"I found the book to be enjoyable and rich in context with an easy flow. Plumb's chronological approach to the story adds a new light to the sacrifices shared by soldiers. Each chapter is well researched ... Your Brother in Arms is well worth your time to read." R. Scott Martin, Military Review, March - April 2012

About the Author

Robert C. Plumb held corporate marketing positions in two Fortune 500 companies and is a marketing consultant to a non-profit organization and a government agency in the health field.  He lives outside Washington, DC.

Customer Reviews

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And what experiences this young soldier had!
LYNN WRIGHT
This is a well-research and thoughtfully written book that gives valuable insight from not only McClelland's perspective, but from others as well.
linda johnston
After each letter is a "Notes on the...Letter" section which gives the reader an explanation and understanding of related issues.
Ed Clark

Most Helpful Customer Reviews

4 of 4 people found the following review helpful By LYNN WRIGHT on July 5, 2011
Format: Hardcover Verified Purchase
Robert Plumb's use of the letters written by the young Pennsylvania Union Army infantryman George McClelland provides a fresh, brillant perspective on the Civil War. This is in large part due to the articulate descriptions of the experiences and impressions the young McClelland documented in the 40 letters to his family. And what experiences this young soldier had! Antietam, Fredericksburg, Chancellorsville, Gettysburg, North Anna River, Petersburg, Spotsylvania Court House, North Anna River, and Five Forks Virginia- he saw action in most of the major battles of the war! I found his discussions of the ups and downs of the various generals particularly fascinating.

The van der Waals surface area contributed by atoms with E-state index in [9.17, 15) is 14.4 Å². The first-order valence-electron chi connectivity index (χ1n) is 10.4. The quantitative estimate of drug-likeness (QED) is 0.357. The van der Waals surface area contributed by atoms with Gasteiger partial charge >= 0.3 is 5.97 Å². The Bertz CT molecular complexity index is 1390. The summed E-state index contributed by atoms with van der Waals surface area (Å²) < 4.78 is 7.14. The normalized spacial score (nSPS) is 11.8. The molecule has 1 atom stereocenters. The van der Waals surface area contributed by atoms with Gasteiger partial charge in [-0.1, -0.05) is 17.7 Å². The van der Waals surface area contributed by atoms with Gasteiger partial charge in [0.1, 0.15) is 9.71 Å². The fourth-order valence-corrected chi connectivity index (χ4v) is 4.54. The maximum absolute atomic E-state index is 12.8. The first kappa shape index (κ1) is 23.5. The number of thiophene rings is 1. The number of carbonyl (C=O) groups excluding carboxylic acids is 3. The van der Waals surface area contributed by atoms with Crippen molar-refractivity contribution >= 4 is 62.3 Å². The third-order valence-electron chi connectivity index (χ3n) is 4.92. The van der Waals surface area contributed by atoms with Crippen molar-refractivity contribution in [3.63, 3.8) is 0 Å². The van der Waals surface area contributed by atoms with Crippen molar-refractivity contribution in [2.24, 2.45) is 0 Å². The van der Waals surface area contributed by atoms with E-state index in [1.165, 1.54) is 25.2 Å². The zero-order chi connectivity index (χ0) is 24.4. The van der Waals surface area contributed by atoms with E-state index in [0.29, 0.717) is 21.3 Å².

Plumb does a superb job of setting the historic scene before introducing each letter. And then he provides valuable notes to explain the terms used in the letters. Overall, the book provides a unique view of the war- a view through the eyes of a sensitive, observant and articulate young soldier.
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6 of 7 people found the following review helpful By Susan Urwin on July 7, 2011